NPV Note: Trump and Hillary visit Connecticut

Donald Trump is visiting Connecticut tonight at Sacred Heart University in Fairfield, while Hillary is visiting Greenwich on Monday for a fundraiser <read>

This provides a great opportunity to discuss a couple of points often touted in favor of the National Popular Vote.

  • That presidential candidates will never campaign in Connecticut until we have a national popular vote.
  • That candidates only come to Connecticut to take money out of the state.
  • And apparently we would benefit from the money they would spend here.

We have long opposed, not because we are against the idea in theory, but because imposing a popular vote on our current unequal and risky state-by-state system would make presidential elections much more risky.  <See our posts here>

Overall we do not think campaigning in a state or the money issue is that relevant in choosing for or against the National Popular vote. Yet, since the proponents tout it so strongly, we point out:

  • Obviously a candidate is campaigning here in spite of their claims.  (We also had several candidates here during the presidential primary season)
  • Many of those same legislators and advocates for the National Popular Vote are arguing Trump should not come.
  • Rather than bringing money to the state it may cost the Town of Fairfield $37,000 in security <read>
  • Ask yourself if this visit or the visits during the primary campaign changed the minds of many who could have watched similar rallies on TV or the Internet?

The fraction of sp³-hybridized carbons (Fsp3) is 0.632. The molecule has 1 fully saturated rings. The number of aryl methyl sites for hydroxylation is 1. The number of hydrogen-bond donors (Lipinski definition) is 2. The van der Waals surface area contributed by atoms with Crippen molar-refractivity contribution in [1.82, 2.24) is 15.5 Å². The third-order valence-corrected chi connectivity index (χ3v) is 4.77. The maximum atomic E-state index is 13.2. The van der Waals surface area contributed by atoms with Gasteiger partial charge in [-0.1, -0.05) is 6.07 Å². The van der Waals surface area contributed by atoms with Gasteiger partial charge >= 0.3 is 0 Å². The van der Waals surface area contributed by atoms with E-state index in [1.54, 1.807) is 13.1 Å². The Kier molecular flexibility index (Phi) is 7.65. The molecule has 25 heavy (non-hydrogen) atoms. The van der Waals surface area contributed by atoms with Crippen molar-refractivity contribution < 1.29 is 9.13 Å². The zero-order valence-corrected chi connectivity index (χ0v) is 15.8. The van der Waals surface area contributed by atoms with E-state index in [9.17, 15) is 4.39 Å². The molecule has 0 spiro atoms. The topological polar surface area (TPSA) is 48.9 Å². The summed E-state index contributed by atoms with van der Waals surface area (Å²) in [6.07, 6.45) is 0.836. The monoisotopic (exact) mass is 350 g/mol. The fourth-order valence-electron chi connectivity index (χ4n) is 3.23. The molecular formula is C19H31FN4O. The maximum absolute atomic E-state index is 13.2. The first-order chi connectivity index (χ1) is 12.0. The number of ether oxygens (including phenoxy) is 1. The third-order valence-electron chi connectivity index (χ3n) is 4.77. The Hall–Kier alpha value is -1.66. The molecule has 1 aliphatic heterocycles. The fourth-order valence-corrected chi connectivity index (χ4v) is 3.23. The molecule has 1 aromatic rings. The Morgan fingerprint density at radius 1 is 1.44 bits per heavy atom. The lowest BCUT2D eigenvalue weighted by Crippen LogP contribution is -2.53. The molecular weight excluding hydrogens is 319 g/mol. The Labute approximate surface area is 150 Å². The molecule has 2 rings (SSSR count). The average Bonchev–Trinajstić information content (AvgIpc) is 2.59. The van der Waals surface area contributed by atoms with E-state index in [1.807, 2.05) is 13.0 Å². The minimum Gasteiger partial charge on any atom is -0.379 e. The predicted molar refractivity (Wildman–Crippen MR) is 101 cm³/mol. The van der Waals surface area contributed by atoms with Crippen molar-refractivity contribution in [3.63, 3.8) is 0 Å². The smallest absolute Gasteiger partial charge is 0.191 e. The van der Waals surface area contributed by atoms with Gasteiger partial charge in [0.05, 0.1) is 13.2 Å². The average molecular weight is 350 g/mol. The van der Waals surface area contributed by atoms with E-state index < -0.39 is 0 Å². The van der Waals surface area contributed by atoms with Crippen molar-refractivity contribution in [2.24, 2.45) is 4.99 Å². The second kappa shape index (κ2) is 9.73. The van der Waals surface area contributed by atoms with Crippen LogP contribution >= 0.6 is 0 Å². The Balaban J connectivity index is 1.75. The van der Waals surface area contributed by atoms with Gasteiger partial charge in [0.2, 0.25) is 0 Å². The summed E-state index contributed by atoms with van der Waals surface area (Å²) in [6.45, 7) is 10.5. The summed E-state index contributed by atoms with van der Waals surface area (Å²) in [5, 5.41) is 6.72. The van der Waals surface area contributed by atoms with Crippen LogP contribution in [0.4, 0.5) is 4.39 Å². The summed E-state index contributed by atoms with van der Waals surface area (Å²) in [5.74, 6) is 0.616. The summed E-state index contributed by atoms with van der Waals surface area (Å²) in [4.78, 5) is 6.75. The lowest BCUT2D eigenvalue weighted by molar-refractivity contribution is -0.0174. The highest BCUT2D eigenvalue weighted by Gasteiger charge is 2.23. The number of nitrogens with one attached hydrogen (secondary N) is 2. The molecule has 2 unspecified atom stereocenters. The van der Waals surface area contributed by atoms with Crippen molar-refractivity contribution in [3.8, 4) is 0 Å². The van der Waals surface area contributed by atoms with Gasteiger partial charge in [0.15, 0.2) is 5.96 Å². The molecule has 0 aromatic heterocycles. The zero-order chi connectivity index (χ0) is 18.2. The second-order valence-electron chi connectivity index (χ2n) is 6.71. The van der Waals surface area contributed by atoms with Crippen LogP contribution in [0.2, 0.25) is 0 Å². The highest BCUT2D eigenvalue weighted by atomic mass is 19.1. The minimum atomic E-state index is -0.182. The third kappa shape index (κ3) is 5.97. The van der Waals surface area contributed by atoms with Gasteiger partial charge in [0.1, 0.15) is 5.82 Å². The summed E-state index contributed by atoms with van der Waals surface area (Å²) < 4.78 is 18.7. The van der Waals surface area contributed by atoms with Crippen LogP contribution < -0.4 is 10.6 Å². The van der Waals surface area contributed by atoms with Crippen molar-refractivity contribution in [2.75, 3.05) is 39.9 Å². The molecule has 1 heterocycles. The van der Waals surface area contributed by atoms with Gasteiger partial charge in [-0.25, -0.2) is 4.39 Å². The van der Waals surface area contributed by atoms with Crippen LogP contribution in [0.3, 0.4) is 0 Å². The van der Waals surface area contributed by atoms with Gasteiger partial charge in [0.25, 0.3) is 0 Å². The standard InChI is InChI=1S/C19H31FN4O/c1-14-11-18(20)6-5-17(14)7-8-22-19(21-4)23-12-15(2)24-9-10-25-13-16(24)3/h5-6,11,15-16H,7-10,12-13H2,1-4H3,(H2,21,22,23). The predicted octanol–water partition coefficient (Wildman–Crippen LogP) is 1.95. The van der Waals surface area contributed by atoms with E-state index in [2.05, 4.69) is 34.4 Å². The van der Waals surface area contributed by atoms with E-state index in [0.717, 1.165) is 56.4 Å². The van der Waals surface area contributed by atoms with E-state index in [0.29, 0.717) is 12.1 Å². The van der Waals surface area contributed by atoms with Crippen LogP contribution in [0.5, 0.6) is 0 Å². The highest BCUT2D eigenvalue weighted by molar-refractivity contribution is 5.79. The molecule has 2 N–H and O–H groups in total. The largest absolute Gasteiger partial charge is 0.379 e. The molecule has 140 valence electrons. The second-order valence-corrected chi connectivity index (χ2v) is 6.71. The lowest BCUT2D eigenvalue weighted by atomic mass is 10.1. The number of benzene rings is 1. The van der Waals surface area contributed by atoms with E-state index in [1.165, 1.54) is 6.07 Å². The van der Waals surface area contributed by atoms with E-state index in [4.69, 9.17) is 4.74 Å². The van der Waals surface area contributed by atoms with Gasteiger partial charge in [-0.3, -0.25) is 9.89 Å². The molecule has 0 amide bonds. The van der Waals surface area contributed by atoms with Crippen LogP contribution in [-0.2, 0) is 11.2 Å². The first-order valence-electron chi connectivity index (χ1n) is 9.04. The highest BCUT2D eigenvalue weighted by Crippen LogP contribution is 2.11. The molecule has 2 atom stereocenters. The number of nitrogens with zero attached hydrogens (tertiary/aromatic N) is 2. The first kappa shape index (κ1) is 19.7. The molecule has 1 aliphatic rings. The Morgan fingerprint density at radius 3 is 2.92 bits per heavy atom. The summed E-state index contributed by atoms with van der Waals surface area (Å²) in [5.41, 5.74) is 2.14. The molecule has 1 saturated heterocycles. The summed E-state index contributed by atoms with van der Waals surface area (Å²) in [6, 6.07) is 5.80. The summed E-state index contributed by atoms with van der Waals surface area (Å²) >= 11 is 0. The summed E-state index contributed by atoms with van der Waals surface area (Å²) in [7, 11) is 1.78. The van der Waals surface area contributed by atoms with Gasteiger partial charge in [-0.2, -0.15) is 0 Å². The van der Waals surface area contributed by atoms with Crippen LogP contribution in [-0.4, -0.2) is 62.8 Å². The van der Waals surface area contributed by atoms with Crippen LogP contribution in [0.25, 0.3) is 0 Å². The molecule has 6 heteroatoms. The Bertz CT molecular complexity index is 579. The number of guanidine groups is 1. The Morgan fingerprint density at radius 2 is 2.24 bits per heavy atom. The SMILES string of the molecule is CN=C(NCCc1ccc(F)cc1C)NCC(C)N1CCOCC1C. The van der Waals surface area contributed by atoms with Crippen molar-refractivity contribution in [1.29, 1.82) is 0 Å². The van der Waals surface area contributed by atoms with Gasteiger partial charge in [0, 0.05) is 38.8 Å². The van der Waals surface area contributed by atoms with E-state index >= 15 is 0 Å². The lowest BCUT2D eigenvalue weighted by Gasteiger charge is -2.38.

• We note it is a myth that campaigns bring huge amounts of money to states where they campaign.  The big money goes to media conglomerates, national headquarters staff, and consultants.
  • Presumably Hillary will take some huge donations from Greenwich, where apparently financial barons live to enjoy New England and avoid NYC taxes, while threatening to leave Connecticut for some sunbelt tax haven.
  • Yet the amounts are peanuts compared to the money those people spend in Connecticut. Which in-turn, is peanuts compared to their investments around the country and in offshore tax havens. In any case they would still donate that money no matter where they lived and where the candidates campaigned.
  • There is a problem with money in campaigns that demands reform directly, a National Popular Vote would not change that, if anything it would make it worse creating the demand for more of those television and web political ads that we all would rather avoid.

Remember this is not a reason to be for or against the National Popular Vote. It is an example of supporters grabbing at straws to make their case.

Update 8/19/2016**********

This week Hillary Clinton campaigned in NY, a very safe state for her campaign.

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